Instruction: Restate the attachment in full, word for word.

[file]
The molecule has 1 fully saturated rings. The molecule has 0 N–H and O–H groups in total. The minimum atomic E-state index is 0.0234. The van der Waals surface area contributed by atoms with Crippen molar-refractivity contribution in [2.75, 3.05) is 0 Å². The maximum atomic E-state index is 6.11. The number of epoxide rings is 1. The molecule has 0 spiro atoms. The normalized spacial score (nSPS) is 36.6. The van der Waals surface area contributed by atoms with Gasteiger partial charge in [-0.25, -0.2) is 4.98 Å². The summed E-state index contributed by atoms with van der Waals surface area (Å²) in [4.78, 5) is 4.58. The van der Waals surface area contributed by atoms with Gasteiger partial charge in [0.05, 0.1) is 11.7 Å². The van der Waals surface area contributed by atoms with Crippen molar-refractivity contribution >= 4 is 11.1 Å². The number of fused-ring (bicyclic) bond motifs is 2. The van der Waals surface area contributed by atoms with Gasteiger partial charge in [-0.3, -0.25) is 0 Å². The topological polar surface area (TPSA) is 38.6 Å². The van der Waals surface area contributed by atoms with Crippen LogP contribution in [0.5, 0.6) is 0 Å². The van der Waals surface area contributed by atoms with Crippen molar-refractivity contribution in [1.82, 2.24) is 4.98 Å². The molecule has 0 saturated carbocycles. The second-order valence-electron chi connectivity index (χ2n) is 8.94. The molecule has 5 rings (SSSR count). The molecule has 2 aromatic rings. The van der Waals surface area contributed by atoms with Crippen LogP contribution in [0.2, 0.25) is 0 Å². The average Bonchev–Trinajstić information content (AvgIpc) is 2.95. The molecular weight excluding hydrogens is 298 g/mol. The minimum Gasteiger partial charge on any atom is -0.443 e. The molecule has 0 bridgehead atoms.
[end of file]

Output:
The molecule has 1 fully saturated rings. The molecule has 0 N–H and O–H groups in total. The minimum atomic E-state index is 0.0234. The van der Waals surface area contributed by atoms with Crippen molar-refractivity contribution in [2.75, 3.05) is 0 Å². The maximum atomic E-state index is 6.11. The number of epoxide rings is 1. The molecule has 0 spiro atoms. The normalized spacial score (nSPS) is 36.6. The van der Waals surface area contributed by atoms with Gasteiger partial charge in [-0.25, -0.2) is 4.98 Å². The summed E-state index contributed by atoms with van der Waals surface area (Å²) in [4.78, 5) is 4.58. The van der Waals surface area contributed by atoms with Gasteiger partial charge in [0.05, 0.1) is 11.7 Å². The van der Waals surface area contributed by atoms with Crippen molar-refractivity contribution >= 4 is 11.1 Å². The number of fused-ring (bicyclic) bond motifs is 2. The van der Waals surface area contributed by atoms with Gasteiger partial charge in [-0.3, -0.25) is 0 Å². The topological polar surface area (TPSA) is 38.6 Å². The van der Waals surface area contributed by atoms with Crippen LogP contribution in [0.5, 0.6) is 0 Å². The van der Waals surface area contributed by atoms with Crippen molar-refractivity contribution in [1.82, 2.24) is 4.98 Å². The molecule has 0 saturated carbocycles. The second-order valence-electron chi connectivity index (χ2n) is 8.94. The molecule has 5 rings (SSSR count). The molecule has 2 aromatic rings. The van der Waals surface area contributed by atoms with Crippen LogP contribution in [0.2, 0.25) is 0 Å². The average Bonchev–Trinajstić information content (AvgIpc) is 2.95. The molecular weight excluding hydrogens is 298 g/mol. The minimum Gasteiger partial charge on any atom is -0.443 e. The molecule has 0 bridgehead atoms.